Exploring the Role of Physicians in Addressing the Social Determinants of Health

May 24, 2018|2:51 p.m.| ASTHO Staff

Earlier this month, healthcare consulting firm Leavitt Partners published survey results which found that, while most physicians acknowledge the impact of social determinants of health (SDoH) on their patients, most do not believe it is their responsibility to address them.

In fact, while 66 percent of physicians surveyed believe help with transportation would benefit their patients, 69 percent do not believe doctors or insurance plans are responsible for providing that assistance. Similarly, 91 percent of physicians do not see themselves or insurers as responsible for helping patients with affordable housing, even though nearly half (45%) responded that receiving that type of assistance would help their patients. Survey participants gave a variety of reasons for this thinking, such as the existence of other available resources to meet patients’ needs, or that non-medical staff within the practice were well-positioned to carry out these tasks instead.

Responses varied depending on how long the physician had practiced medicine and the percentage of patients with Medicaid: Physicians who have been practicing for fewer than 20 years are significantly more likely to believe help with increasing income and assistance arranging transportation would benefit their patients to a great or moderate extent when compared to physicians who have been practicing for 20 years or more. Physicians with thirty percent or more of their patient population covered by Medicaid were significantly more likely than physicians with fewer Medicaid patients to believe help in affordable housing, increasing income, and arranging transportation would benefit their patients. From these results, it appears that greater exposure to serving low-income patients, increases the physicians’ desire to help address SDoH.

As health systems move to reimbursing providers for value, based on quality outcomes, rather than volume of services, physicians will be increasingly financially accountable for the outcomes related to those factors. For example, in a value-based reimbursement structure, a healthcare entity could be financially penalized for poor health outcomes, such as an increase in asthma prevalence and in poor asthma control, even though asthma prevalence was primarily being exacerbated by substandard housing conditions and stumbling blocks to obtaining medications. In such a system, regardless of the perspectives expressed in this survey, providers will not be able to avoid being held financially responsible to some extent for the consequences of unaddressed social determinants of health.

Many questions remain: How can physicians trained in medicine transition to a new way of addressing patient care? Will the move to value-based reimbursement and its relationship to addressing the social determinants ultimately spur a change in the how clinicians practice? Will clinical providers and doctors, in particular, begin to perceive non-clinical services as a core component of quality care? Might these changes increase burnout and professional dissatisfaction among providers? How can providers work within multidisciplinary teams or other professionals to address SDoH?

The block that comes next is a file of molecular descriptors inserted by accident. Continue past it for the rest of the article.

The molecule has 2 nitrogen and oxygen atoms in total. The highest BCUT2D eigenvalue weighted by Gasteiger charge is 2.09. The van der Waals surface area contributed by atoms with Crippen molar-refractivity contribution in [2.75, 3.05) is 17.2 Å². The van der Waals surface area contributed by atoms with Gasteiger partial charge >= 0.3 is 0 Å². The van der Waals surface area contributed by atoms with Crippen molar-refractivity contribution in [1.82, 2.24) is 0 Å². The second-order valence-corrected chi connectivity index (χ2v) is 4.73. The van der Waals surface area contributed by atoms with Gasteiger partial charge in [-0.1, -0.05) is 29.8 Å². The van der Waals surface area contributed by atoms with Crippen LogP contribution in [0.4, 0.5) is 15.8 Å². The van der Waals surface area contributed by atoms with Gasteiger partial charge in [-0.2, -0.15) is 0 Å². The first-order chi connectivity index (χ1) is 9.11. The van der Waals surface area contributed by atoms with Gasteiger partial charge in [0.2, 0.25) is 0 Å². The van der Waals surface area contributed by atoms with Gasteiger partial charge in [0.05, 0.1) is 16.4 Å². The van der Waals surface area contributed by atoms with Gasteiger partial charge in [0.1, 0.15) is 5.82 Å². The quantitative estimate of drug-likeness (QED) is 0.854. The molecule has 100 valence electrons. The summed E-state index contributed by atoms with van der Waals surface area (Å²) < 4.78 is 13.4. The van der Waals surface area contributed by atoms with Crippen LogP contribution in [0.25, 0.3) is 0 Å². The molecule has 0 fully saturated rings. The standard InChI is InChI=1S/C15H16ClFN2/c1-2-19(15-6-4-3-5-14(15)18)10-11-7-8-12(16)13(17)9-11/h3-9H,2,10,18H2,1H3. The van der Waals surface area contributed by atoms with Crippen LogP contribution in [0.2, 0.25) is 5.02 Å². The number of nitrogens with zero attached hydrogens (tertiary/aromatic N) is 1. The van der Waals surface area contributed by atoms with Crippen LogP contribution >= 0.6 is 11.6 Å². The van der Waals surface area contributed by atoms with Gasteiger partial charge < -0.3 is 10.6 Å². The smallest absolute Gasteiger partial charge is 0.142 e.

To help answer these questions, ASTHO has worked with the American Academy of Family Physicians (AAFP) to explore the role of family physicians in addressing health-related social needs. AAFP has identified specific opportunities for physicians to address SDoH, such as equipping physician practices to screen for and respond to identified needs, identifying specific screening tools, and suggesting workflow designs that incorporate screenings and referrals. ASTHO is also partnering with CDC to raise awareness of CMS’ Accountable Health Communities Initiative through which CMS is funding bridge organizations in 23 states to address the health-related social needs of the complex and fragile dually-eligible Medicaid beneficiaries.

In addition to these avenues, the Leavitt Partners white paper highlighted factors that may assist providers in addressing SDoH, including:

  • Shared incentives and responsibility for addressing social determinants of health beyond the clinic walls.
  • Technology that alleviates burdens on physician time.
  • Increased funding and infrastructure, such as networks of community health workers or inventories of community resources available to address SDoH.  

ASTHO’s Center for Population Health Strategies (CPHS) proposes using the framework of the three pillars of population health to ensure optimal health for all: (1) linking clinical services with social or human service providers in the community, (2) addressing health equity as critical to improve population health, and (3) utilizing data analytics/public health informatics for decisionmaking. CPHS initiatives related to each of these pillars include partnerships on CDC’s 6|18 initiative, a multisector tool for improving health equity, and partnership with the ASTHO Informatics Directors Peer Network.

While physicians are just one of multiple professions needed to support population health improvement, they are important partners for public health to engage as the health system shifts toward value-based care and integrated delivery systems. State health agencies can work with provider associations to identify and develop new policies and practices to address SDoH and serve as the chief health strategists and conveners in statewide population health transformation efforts.